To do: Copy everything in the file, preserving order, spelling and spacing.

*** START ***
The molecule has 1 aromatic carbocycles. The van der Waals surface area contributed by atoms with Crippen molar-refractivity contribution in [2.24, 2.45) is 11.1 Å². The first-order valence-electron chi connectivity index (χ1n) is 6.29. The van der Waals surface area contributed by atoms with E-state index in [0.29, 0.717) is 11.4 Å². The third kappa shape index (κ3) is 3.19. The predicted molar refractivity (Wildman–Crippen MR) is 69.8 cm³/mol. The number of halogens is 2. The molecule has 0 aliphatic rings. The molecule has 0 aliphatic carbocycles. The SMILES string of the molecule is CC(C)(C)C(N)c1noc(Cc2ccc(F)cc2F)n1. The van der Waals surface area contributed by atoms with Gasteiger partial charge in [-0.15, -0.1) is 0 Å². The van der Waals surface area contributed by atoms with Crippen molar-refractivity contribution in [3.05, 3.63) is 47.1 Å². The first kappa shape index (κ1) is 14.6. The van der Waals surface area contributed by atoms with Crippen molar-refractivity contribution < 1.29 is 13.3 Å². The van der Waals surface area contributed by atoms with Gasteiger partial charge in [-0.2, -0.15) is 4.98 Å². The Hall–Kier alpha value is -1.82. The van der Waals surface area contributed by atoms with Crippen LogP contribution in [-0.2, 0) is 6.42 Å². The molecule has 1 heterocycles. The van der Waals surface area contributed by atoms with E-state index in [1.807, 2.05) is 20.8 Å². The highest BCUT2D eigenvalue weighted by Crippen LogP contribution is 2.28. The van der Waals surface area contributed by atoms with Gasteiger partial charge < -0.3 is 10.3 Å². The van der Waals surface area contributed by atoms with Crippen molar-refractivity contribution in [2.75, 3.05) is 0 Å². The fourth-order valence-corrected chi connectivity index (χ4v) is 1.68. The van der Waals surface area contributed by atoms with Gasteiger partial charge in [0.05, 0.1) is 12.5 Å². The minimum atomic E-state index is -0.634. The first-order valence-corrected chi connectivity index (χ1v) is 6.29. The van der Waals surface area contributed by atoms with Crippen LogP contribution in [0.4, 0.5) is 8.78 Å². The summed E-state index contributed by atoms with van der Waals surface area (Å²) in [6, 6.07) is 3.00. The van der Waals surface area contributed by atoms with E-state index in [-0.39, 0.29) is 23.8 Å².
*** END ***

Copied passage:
The molecule has 1 aromatic carbocycles. The van der Waals surface area contributed by atoms with Crippen molar-refractivity contribution in [2.24, 2.45) is 11.1 Å². The first-order valence-electron chi connectivity index (χ1n) is 6.29. The van der Waals surface area contributed by atoms with E-state index in [0.29, 0.717) is 11.4 Å². The third kappa shape index (κ3) is 3.19. The predicted molar refractivity (Wildman–Crippen MR) is 69.8 cm³/mol. The number of halogens is 2. The molecule has 0 aliphatic rings. The molecule has 0 aliphatic carbocycles. The SMILES string of the molecule is CC(C)(C)C(N)c1noc(Cc2ccc(F)cc2F)n1. The van der Waals surface area contributed by atoms with Gasteiger partial charge in [-0.15, -0.1) is 0 Å². The van der Waals surface area contributed by atoms with Crippen molar-refractivity contribution in [3.05, 3.63) is 47.1 Å². The first kappa shape index (κ1) is 14.6. The van der Waals surface area contributed by atoms with Crippen molar-refractivity contribution < 1.29 is 13.3 Å². The van der Waals surface area contributed by atoms with Gasteiger partial charge in [-0.2, -0.15) is 4.98 Å². The Hall–Kier alpha value is -1.82. The van der Waals surface area contributed by atoms with Crippen LogP contribution in [-0.2, 0) is 6.42 Å². The molecule has 1 heterocycles. The van der Waals surface area contributed by atoms with E-state index in [1.807, 2.05) is 20.8 Å². The highest BCUT2D eigenvalue weighted by Crippen LogP contribution is 2.28. The van der Waals surface area contributed by atoms with Gasteiger partial charge < -0.3 is 10.3 Å². The van der Waals surface area contributed by atoms with Crippen molar-refractivity contribution in [2.75, 3.05) is 0 Å². The fourth-order valence-corrected chi connectivity index (χ4v) is 1.68. The van der Waals surface area contributed by atoms with Gasteiger partial charge in [0.05, 0.1) is 12.5 Å². The minimum atomic E-state index is -0.634. The first-order valence-corrected chi connectivity index (χ1v) is 6.29. The van der Waals surface area contributed by atoms with Crippen LogP contribution in [0.4, 0.5) is 8.78 Å². The summed E-state index contributed by atoms with van der Waals surface area (Å²) in [6, 6.07) is 3.00. The van der Waals surface area contributed by atoms with E-state index in [-0.39, 0.29) is 23.8 Å².